Conservative Republicans on Wednesday ruled out any immigration legislation in the House this year, insisting that the GOP should wait until next year when the party might also control the Senate.
House GOP leaders unveiled their broad immigration principles last week that gave hope to advocates and the Obama administration that the first changes in the nation's laws in three decades might happen in the coming months.
Immigration legislation is one of the top priorities for Obama's second term.
But several of the conservatives were adamant that the House should do nothing on the issue this year, a midterm election year when the GOP is angling to gain six seats in the Senate and seize majority control. Democrats currently have a 55-45 advantage but are defending more seats, including ones in Republican-leaning states.
"I think it's a mistake for us to have an internal battle in the Republican Party this year about immigration reform," Rep. Raul Labrador, R-Idaho, told reporters at a gathering of conservatives. "I think when we take back the Senate in 2014 one of the first things we should do next year after we do certain economic issues, I think we should address the immigration issue."
What nonsense. This is nothing more than pandering to the nativist bigots in the Republican party who cannot abide the idea of actually admitting brown people as citizens, preferring instead to create a group of second class people who are allowed to work, contribute to the economy, but not derive any citizenship benefits.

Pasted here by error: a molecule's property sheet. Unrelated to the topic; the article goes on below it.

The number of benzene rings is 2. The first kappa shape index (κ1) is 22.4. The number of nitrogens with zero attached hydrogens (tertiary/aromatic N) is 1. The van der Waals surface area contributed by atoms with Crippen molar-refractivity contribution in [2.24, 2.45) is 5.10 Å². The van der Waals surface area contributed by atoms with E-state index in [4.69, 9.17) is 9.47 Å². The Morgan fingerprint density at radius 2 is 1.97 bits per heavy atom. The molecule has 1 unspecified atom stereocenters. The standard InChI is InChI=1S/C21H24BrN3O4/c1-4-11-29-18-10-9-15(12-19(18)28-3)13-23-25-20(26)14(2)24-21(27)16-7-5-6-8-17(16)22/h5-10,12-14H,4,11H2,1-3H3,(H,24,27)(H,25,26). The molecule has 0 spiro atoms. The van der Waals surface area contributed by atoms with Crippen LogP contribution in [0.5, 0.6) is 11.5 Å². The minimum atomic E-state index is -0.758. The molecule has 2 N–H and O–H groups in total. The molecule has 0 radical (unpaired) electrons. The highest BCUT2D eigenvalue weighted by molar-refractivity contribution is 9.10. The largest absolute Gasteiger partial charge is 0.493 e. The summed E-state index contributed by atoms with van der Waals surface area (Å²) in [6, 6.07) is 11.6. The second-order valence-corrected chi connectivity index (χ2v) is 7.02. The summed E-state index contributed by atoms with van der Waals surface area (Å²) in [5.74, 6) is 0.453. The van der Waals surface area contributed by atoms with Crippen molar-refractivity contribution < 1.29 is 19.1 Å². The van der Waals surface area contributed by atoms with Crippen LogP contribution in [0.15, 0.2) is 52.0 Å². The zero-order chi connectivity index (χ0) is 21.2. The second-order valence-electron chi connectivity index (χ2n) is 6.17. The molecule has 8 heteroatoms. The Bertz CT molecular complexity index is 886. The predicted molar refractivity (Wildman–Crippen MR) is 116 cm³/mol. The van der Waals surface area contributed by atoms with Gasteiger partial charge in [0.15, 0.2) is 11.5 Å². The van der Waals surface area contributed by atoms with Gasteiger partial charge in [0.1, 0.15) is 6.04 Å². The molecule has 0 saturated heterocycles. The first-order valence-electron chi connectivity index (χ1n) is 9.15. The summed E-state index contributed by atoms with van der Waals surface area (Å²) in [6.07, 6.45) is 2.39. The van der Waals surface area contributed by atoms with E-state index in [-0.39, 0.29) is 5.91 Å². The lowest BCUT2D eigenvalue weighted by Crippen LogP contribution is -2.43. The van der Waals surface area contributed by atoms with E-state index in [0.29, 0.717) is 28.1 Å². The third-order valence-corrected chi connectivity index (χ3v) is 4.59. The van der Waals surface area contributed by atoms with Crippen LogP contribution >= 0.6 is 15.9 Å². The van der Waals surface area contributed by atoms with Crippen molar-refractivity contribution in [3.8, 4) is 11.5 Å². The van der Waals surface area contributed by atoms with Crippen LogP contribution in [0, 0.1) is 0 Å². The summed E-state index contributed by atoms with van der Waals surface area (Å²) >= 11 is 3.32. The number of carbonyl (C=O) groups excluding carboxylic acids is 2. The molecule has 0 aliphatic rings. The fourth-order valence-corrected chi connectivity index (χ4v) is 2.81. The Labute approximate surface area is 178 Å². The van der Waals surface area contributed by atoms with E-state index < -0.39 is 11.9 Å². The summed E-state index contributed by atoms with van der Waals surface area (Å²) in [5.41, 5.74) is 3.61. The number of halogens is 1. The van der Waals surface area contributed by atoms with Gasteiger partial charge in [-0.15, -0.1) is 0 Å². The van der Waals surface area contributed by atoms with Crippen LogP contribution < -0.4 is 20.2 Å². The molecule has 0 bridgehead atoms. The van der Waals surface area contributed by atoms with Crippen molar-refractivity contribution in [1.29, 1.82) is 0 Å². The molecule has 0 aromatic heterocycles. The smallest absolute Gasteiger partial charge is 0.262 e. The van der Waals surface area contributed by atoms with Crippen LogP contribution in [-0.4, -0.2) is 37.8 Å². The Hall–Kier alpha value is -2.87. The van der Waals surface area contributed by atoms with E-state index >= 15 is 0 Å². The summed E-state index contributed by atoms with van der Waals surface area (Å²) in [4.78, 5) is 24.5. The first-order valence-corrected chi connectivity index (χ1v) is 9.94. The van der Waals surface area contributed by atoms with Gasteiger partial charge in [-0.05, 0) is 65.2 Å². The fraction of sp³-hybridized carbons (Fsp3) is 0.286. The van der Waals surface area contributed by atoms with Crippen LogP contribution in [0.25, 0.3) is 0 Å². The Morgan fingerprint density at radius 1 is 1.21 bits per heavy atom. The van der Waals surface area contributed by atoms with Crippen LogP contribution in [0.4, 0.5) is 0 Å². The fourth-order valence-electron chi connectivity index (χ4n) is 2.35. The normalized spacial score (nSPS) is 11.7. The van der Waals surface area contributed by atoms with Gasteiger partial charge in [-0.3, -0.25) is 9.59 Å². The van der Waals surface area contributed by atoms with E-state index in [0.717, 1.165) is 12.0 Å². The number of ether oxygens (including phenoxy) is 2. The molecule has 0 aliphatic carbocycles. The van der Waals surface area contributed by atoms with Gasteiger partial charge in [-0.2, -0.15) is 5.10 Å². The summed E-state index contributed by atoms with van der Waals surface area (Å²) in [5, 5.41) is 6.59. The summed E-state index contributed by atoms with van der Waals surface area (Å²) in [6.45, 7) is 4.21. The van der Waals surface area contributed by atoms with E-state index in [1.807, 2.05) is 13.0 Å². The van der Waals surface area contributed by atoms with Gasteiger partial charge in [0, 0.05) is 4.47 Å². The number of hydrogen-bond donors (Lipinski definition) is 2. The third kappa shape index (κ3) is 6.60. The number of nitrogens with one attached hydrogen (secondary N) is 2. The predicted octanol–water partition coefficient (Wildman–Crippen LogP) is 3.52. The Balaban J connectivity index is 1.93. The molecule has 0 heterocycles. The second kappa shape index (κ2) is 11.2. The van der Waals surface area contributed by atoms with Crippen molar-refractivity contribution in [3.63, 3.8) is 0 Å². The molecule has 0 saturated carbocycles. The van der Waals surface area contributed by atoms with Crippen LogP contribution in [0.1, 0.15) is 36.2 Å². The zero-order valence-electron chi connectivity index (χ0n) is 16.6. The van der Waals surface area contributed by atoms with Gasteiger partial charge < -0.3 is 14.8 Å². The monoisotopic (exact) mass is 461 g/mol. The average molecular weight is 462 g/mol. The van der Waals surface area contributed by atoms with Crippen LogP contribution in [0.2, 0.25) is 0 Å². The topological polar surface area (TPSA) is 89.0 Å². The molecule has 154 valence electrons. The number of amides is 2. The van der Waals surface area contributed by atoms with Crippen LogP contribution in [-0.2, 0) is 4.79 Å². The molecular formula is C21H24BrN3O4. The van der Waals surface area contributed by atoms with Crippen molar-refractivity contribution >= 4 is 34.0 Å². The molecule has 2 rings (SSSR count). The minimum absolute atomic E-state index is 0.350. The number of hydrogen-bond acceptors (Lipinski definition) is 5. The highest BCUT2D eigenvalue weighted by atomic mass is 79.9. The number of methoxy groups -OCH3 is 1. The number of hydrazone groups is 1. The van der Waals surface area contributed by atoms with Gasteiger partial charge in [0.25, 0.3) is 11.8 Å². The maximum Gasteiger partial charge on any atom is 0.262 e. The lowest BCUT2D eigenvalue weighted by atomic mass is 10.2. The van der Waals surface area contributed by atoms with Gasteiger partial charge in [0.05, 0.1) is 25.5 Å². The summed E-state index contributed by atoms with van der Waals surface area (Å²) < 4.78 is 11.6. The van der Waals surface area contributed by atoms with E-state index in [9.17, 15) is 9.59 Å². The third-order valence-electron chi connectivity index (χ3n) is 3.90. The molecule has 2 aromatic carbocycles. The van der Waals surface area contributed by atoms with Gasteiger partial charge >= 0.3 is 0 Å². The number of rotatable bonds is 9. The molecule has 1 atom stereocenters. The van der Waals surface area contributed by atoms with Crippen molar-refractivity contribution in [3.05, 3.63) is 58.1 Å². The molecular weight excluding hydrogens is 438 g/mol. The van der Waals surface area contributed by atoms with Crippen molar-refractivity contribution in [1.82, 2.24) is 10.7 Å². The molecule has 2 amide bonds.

Joe Barton's excuse screams Bigot 101:
"This is not an issue that's ready for prime time to move legislatively," said Rep. Joe Barton, R-Texas, who said Republicans should use the principles to begin a dialogue with Hispanics.
As long as you're screaming about America the Beautiful being sung in different languages, I'm pretty sure 'having a dialogue' isn't going to fly, Rep. Barton.
Here's the real reason they won't tackle it:
“If there’s one thing that could blow up GOP chances for a good 2014, it would be an explosive debate over immigration in the House,” William Kristol, the editor of The Weekly Standard, wrote in a public memo to Republicans.
“Bringing immigration to the floor [insures] a circular GOP firing squad, instead of a nicely lined-up one shooting together and in unison at ObamaCare and other horrors of big government liberalism,” he wrote.
If they think this is a pathway to taking control of the Senate, they might want to think again.